HIPAA is an acronym for Health Insurance Portability and Accountability Act of 1996, which the U.S. Congress passed. HIPAA is a federal law that aims to ensure the privacy of individuals who require personal information protection. The aim is to limit the access of private information of individuals to third parties. This confidential information may include medical records, financial information, Social Security numbers, and birth/death records.
Personal information is defined as identifying data about a person that may be used in deciding on that person or for other commercial purposes. It includes but is not limited to names, birth dates, social security numbers, financial data, and records of marriages or divorces. While many businesses wish to retain private information on their employees to prevent identity theft, HIPAA restricts this right to the company itself.
What is HIPAA Compliance in Healthcare?
HIPAA compliance requires medical records that contain personal health information, such as sensitive financial information or treatment details. As most medical records do, HIPAA compliant documents include sensitive personal health information and treatment details. The difference is that these records are managed and stored electronically rather than by hand. Therefore, medical records can be accessed electronically, regardless of whether a patient has physical access to a specific piece of paper or not. For that reason, to comply with HIPAA standards, these documents require stringent protection and constant risk assessment to prevent HIPAA infractions.
Major Things Addressed In the HIPPA Law
The first thing that the HIPAA law addresses are maintaining the privacy of an individual’s health information. The second thing is to have proper utilization and protection of the patient’s medical records and personally identifiable details like name, address, and contact details. In addition, the third thing that is addressed in the HIPAA laws is to ensure that people in business are protected from unauthorized access to their patient records. In short, this law is a requirement for those who handle private health care information and personal health information.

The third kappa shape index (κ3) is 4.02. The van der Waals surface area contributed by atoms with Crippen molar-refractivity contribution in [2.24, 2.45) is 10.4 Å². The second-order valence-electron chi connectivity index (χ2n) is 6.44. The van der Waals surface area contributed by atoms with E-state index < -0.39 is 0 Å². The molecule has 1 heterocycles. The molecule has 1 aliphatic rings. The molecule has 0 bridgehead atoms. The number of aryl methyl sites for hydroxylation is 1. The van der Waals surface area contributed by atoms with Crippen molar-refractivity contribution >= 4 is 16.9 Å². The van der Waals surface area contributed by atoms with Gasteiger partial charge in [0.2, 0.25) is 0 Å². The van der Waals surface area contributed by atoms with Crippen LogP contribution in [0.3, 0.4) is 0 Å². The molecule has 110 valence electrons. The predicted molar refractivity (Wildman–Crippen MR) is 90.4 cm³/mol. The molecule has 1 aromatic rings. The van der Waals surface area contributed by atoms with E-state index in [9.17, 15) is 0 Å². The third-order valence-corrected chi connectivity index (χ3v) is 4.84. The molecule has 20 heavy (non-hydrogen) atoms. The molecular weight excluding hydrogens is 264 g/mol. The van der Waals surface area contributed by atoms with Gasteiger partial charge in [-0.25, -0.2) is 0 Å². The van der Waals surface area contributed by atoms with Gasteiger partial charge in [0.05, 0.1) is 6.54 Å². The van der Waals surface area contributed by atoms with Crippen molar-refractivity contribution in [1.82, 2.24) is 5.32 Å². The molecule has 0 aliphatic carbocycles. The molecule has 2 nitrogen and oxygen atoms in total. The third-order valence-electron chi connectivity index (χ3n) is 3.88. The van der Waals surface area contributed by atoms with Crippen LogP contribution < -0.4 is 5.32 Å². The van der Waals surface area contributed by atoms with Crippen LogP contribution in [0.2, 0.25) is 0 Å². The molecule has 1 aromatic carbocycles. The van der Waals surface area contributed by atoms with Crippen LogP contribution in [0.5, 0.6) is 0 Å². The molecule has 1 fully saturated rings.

HIPAA laws require that each healthcare facility has an electronic data handling system for the administrative side of things. This includes all the hardware and the software needed to accommodate patient records. This also involves a plan for periodically reviewing and updating the facility’s security standards and physical security measures.
For the technical portion of the system, the next step is to install and configure various techniques to allow the administration and the technical aspects of the business to connect seamlessly. This would include a patient database management system (PDMS), electronic billing and remittance processing equipment, and other technical hardware and software that will allow access through secure networks. All of this requires a significant investment in both time and money from each organization involved in keeping the business running smoothly.
Finally, for the business aspect of things, the business’s physical security must be protected at all times as well. All personnel entering patient information must be expressly authorized by the patient, the doctor, and the legal representative of the business. For the business’s physical security, additional layers of protection must be applied, including access control, physical access to all information, and an alert system in place should any unauthorized personnel enter the patient’s information.